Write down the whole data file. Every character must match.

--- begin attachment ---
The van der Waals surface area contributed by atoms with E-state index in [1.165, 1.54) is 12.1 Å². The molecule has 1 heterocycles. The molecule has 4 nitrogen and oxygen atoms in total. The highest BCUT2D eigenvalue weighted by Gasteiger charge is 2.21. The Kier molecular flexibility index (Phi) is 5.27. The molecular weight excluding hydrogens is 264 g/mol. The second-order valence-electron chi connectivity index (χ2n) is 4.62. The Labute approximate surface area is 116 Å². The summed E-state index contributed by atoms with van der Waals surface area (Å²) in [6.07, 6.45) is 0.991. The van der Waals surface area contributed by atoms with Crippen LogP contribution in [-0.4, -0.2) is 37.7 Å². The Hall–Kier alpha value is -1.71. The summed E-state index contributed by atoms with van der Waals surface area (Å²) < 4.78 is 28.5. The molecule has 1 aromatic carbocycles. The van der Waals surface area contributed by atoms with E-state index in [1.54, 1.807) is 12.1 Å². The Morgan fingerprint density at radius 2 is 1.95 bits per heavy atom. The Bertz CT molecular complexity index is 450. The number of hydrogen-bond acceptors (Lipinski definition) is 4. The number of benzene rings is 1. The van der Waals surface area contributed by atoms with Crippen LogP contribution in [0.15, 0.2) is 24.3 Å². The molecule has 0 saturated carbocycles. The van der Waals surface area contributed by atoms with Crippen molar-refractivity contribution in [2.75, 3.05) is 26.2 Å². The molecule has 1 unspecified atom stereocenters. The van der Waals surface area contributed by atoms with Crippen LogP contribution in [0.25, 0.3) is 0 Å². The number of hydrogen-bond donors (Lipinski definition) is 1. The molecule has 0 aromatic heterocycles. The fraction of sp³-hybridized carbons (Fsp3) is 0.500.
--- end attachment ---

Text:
The van der Waals surface area contributed by atoms with E-state index in [1.165, 1.54) is 12.1 Å². The molecule has 1 heterocycles. The molecule has 4 nitrogen and oxygen atoms in total. The highest BCUT2D eigenvalue weighted by Gasteiger charge is 2.21. The Kier molecular flexibility index (Phi) is 5.27. The molecular weight excluding hydrogens is 264 g/mol. The second-order valence-electron chi connectivity index (χ2n) is 4.62. The Labute approximate surface area is 116 Å². The summed E-state index contributed by atoms with van der Waals surface area (Å²) in [6.07, 6.45) is 0.991. The van der Waals surface area contributed by atoms with Crippen LogP contribution in [-0.4, -0.2) is 37.7 Å². The Hall–Kier alpha value is -1.71. The summed E-state index contributed by atoms with van der Waals surface area (Å²) < 4.78 is 28.5. The molecule has 1 aromatic carbocycles. The van der Waals surface area contributed by atoms with E-state index in [1.54, 1.807) is 12.1 Å². The Morgan fingerprint density at radius 2 is 1.95 bits per heavy atom. The Bertz CT molecular complexity index is 450. The number of hydrogen-bond acceptors (Lipinski definition) is 4. The number of benzene rings is 1. The van der Waals surface area contributed by atoms with Crippen LogP contribution in [0.15, 0.2) is 24.3 Å². The molecule has 0 saturated carbocycles. The van der Waals surface area contributed by atoms with Crippen molar-refractivity contribution in [2.75, 3.05) is 26.2 Å². The molecule has 1 unspecified atom stereocenters. The van der Waals surface area contributed by atoms with Crippen LogP contribution in [0.25, 0.3) is 0 Å². The number of hydrogen-bond donors (Lipinski definition) is 1. The molecule has 0 aromatic heterocycles. The fraction of sp³-hybridized carbons (Fsp3) is 0.500.